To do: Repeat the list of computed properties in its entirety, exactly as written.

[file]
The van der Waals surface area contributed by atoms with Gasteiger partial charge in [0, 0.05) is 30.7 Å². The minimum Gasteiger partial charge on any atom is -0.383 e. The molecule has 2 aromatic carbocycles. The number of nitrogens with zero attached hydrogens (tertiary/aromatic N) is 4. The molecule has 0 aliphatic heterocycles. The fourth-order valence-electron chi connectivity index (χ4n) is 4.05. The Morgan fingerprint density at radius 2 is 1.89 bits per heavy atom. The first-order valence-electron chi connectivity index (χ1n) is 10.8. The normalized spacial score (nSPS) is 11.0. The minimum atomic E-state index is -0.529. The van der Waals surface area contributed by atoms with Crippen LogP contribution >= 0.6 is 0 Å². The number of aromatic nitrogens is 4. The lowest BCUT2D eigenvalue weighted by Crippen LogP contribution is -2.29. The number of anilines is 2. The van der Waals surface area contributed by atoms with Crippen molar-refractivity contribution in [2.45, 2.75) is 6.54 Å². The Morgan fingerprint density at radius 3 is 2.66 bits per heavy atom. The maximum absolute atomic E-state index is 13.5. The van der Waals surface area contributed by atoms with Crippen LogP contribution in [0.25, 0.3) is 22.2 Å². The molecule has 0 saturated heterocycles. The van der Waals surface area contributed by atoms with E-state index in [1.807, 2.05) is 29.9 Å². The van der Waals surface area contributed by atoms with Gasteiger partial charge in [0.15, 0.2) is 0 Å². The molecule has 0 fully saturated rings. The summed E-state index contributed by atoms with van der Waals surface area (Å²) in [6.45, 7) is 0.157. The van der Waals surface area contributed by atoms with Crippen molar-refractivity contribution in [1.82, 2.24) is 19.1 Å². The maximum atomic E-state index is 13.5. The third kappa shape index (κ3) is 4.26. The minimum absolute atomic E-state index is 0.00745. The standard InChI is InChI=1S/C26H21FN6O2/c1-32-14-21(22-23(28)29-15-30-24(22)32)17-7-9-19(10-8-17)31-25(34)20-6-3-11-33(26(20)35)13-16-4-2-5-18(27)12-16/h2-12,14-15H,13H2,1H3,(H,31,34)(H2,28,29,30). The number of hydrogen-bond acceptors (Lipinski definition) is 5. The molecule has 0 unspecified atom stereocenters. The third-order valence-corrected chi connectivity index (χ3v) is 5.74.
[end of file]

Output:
The van der Waals surface area contributed by atoms with Gasteiger partial charge in [0, 0.05) is 30.7 Å². The minimum Gasteiger partial charge on any atom is -0.383 e. The molecule has 2 aromatic carbocycles. The number of nitrogens with zero attached hydrogens (tertiary/aromatic N) is 4. The molecule has 0 aliphatic heterocycles. The fourth-order valence-electron chi connectivity index (χ4n) is 4.05. The Morgan fingerprint density at radius 2 is 1.89 bits per heavy atom. The first-order valence-electron chi connectivity index (χ1n) is 10.8. The normalized spacial score (nSPS) is 11.0. The minimum atomic E-state index is -0.529. The van der Waals surface area contributed by atoms with Crippen LogP contribution >= 0.6 is 0 Å². The number of aromatic nitrogens is 4. The lowest BCUT2D eigenvalue weighted by Crippen LogP contribution is -2.29. The number of anilines is 2. The van der Waals surface area contributed by atoms with Crippen molar-refractivity contribution in [2.45, 2.75) is 6.54 Å². The Morgan fingerprint density at radius 3 is 2.66 bits per heavy atom. The maximum absolute atomic E-state index is 13.5. The van der Waals surface area contributed by atoms with Crippen LogP contribution in [0.25, 0.3) is 22.2 Å². The molecule has 0 saturated heterocycles. The van der Waals surface area contributed by atoms with E-state index in [1.807, 2.05) is 29.9 Å². The van der Waals surface area contributed by atoms with Gasteiger partial charge in [0.15, 0.2) is 0 Å². The molecule has 0 fully saturated rings. The summed E-state index contributed by atoms with van der Waals surface area (Å²) in [6.45, 7) is 0.157. The van der Waals surface area contributed by atoms with Crippen molar-refractivity contribution in [1.82, 2.24) is 19.1 Å². The maximum atomic E-state index is 13.5. The third kappa shape index (κ3) is 4.26. The minimum absolute atomic E-state index is 0.00745. The standard InChI is InChI=1S/C26H21FN6O2/c1-32-14-21(22-23(28)29-15-30-24(22)32)17-7-9-19(10-8-17)31-25(34)20-6-3-11-33(26(20)35)13-16-4-2-5-18(27)12-16/h2-12,14-15H,13H2,1H3,(H,31,34)(H2,28,29,30). The number of hydrogen-bond acceptors (Lipinski definition) is 5. The molecule has 0 unspecified atom stereocenters. The third-order valence-corrected chi connectivity index (χ3v) is 5.74.